Critical Path Network: Step-by-Step Program Development Outline

The Miriam Hospital’s Project Bridge has created a detailed publication on how to create an intensive outreach and case management prison program in your community. Called Building a Program for Jack: Building Your Program Step-by-Step, it outlines the creation of a program from needs assessment through client transition procedures. Here is a brief outline of the process:

Step 1

Coordinate Potential Services

Begin with needs assessment. Be sure to include local service agencies, health care providers, corrections staff, and ex-offenders in the planning process.

Step 2

Develop Program Design

Tailor the program design to your mission, geographical area, and target population.

Step 3

Locate the Program and Agency Setting

Create a welcoming environment. Hours of operation, reception area, and private interviewing space all contribute to the degree of safety and respect conveyed to clients.

Step 4

Hire Staff

Staffing is not the place to cut costs. Consider the goals you wish to achieve.

Step 5

Work Within the Correctional System

A specific referral mechanism within the correctional facility needs to be developed to identify potential clients. Following institutional rules for inmate visits is essential for a cooperative relationship.

Step 6

Protect Client Confidentiality and Foster Respect

It is important not to become identified in the inmates’ eyes with the correctional system. It also is important that you not be easily identified with an AIDS-specific service or organization.

Step 7

Conduct the Initial Meeting

Visiting inmates before they are released provides a contact point. Explain how the program can be helpful, but don’t promise anything you can’t deliver.

Step 8

Provide Services Following Release

Meeting clients in their homes or other community areas conveys respect and acceptance. Community-based service provision allows opportunities to teach resource management, frustration tolerance, appropriate advocacy, impulse control, and contingency planning.

Step 9

Be Flexible. Determine Future Activities Based on Client Need

A harm-reduction philosophy is critical to keeping clients engaged in care. Client needs change over time; they may be ready for mental health or drug treatment services that previously had been declined, or clients in recovery may relapse.

Step 10

Set Up Client Transition Procedures

A well-planned termination strategy is as necessary as a strong engagement phase.

Source: Project Bridge, Providence, RI.

2002 Salary Survey: How do your salary and benefits stack up when compared to those of your hospital case management peers?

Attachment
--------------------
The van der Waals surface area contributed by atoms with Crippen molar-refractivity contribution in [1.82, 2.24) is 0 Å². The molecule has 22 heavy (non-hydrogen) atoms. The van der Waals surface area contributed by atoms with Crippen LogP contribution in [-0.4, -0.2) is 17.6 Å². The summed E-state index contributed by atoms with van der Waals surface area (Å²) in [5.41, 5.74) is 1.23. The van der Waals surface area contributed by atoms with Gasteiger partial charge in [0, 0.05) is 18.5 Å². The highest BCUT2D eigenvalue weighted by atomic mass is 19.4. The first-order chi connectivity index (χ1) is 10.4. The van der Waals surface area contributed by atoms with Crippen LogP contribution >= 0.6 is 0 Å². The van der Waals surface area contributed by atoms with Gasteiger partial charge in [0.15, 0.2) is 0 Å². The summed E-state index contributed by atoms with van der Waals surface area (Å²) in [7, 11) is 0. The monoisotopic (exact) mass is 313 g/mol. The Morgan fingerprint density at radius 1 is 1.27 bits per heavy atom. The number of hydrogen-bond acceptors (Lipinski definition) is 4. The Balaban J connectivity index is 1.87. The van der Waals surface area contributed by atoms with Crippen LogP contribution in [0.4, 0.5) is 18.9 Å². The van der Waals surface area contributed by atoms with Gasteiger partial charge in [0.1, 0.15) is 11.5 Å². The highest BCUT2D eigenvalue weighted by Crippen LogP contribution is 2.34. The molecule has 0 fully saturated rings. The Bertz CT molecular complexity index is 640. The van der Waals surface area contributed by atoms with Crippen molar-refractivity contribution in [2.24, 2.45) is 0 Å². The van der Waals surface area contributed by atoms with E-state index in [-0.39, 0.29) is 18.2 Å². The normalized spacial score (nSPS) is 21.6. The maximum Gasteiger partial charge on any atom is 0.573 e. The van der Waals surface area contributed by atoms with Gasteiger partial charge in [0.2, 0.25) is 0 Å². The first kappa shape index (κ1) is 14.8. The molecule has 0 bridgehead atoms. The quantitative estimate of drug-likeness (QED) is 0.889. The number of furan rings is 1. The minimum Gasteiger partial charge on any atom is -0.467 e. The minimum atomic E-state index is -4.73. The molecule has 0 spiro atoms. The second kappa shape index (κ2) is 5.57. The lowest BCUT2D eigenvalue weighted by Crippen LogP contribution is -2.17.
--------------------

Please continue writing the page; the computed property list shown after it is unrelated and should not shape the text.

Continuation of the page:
Most respondents earn $50,000 to $80,000

Whatever people do for a living, they all want to know what their colleagues around the country are making so they can gauge just how fairly they’re being compensated for our efforts.

Hospital Case Management’s annual salary survey was mailed to readers along with the April 2002 issue.

Questionnaires, response forms, and envelopes were inserted into that newsletter. The responses contained no names unless readers wished to include them along with special comments.

The surveys were compiled and analyzed by American Health Consultants in Atlanta, publisher of HCM.

We had a solid response — our thanks to all the readers who responded. We’ve tabulated some results here that we think are of the most interest. What you learn may cause you to take a second look at your situation, but bear in mind that each position is different, and pay scales vary according to geographical location, facility size, experience level, and other specifics.

Getting right to the point

As was the case last year, annual gross income for HCM readers generally clustered between $50,000 and $80,000. (See graph.)

More than one-quarter of respondents (26.23%) earned between $50,000 and $59,000. Another 22.13% earned between $60,000 and $69,999. The third highest group was $70,000 to $79,999, with 17.21% of respondents. Only 7.38% earned less than $40,000, and less than 2% earned more than $100,000.

Most (59.84%) work between 41 and 50 hours per week, although nearly a third (30.33%) work even longer hours. About 37% received a salary increase of between 1% and 3%. Another 34% had a salary increase of between 4% and 6%.

The greatest percentage of respondents, 26.23%, have been working in hospital case management for between four and six years.